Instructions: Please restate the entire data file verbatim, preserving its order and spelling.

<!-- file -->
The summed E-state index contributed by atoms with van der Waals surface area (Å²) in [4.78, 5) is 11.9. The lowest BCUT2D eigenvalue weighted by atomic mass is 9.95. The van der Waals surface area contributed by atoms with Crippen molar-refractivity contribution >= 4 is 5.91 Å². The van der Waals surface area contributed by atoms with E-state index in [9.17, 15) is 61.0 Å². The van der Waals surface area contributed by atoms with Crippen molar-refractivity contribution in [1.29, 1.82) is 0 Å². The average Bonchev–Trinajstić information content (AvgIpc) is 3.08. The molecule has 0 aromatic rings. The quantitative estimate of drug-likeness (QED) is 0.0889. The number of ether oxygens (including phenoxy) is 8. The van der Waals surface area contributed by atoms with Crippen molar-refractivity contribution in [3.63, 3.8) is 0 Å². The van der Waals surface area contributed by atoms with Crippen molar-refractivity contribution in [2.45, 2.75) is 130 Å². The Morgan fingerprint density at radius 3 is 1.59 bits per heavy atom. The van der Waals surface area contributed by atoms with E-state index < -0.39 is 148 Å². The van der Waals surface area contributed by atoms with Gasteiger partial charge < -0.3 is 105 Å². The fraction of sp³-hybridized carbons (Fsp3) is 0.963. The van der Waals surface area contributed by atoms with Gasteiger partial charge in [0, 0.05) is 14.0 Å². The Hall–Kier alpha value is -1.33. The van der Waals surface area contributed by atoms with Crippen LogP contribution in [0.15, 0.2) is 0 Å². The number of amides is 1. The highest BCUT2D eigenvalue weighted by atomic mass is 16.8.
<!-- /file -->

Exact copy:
The summed E-state index contributed by atoms with van der Waals surface area (Å²) in [4.78, 5) is 11.9. The lowest BCUT2D eigenvalue weighted by atomic mass is 9.95. The van der Waals surface area contributed by atoms with Crippen molar-refractivity contribution >= 4 is 5.91 Å². The van der Waals surface area contributed by atoms with E-state index in [9.17, 15) is 61.0 Å². The van der Waals surface area contributed by atoms with Crippen molar-refractivity contribution in [1.29, 1.82) is 0 Å². The average Bonchev–Trinajstić information content (AvgIpc) is 3.08. The molecule has 0 aromatic rings. The quantitative estimate of drug-likeness (QED) is 0.0889. The number of ether oxygens (including phenoxy) is 8. The van der Waals surface area contributed by atoms with Crippen molar-refractivity contribution in [3.63, 3.8) is 0 Å². The van der Waals surface area contributed by atoms with Crippen molar-refractivity contribution in [2.45, 2.75) is 130 Å². The Morgan fingerprint density at radius 3 is 1.59 bits per heavy atom. The van der Waals surface area contributed by atoms with E-state index < -0.39 is 148 Å². The van der Waals surface area contributed by atoms with Gasteiger partial charge < -0.3 is 105 Å². The fraction of sp³-hybridized carbons (Fsp3) is 0.963. The van der Waals surface area contributed by atoms with Gasteiger partial charge in [0, 0.05) is 14.0 Å². The Hall–Kier alpha value is -1.33. The van der Waals surface area contributed by atoms with Crippen LogP contribution in [0.15, 0.2) is 0 Å². The number of amides is 1. The highest BCUT2D eigenvalue weighted by atomic mass is 16.8.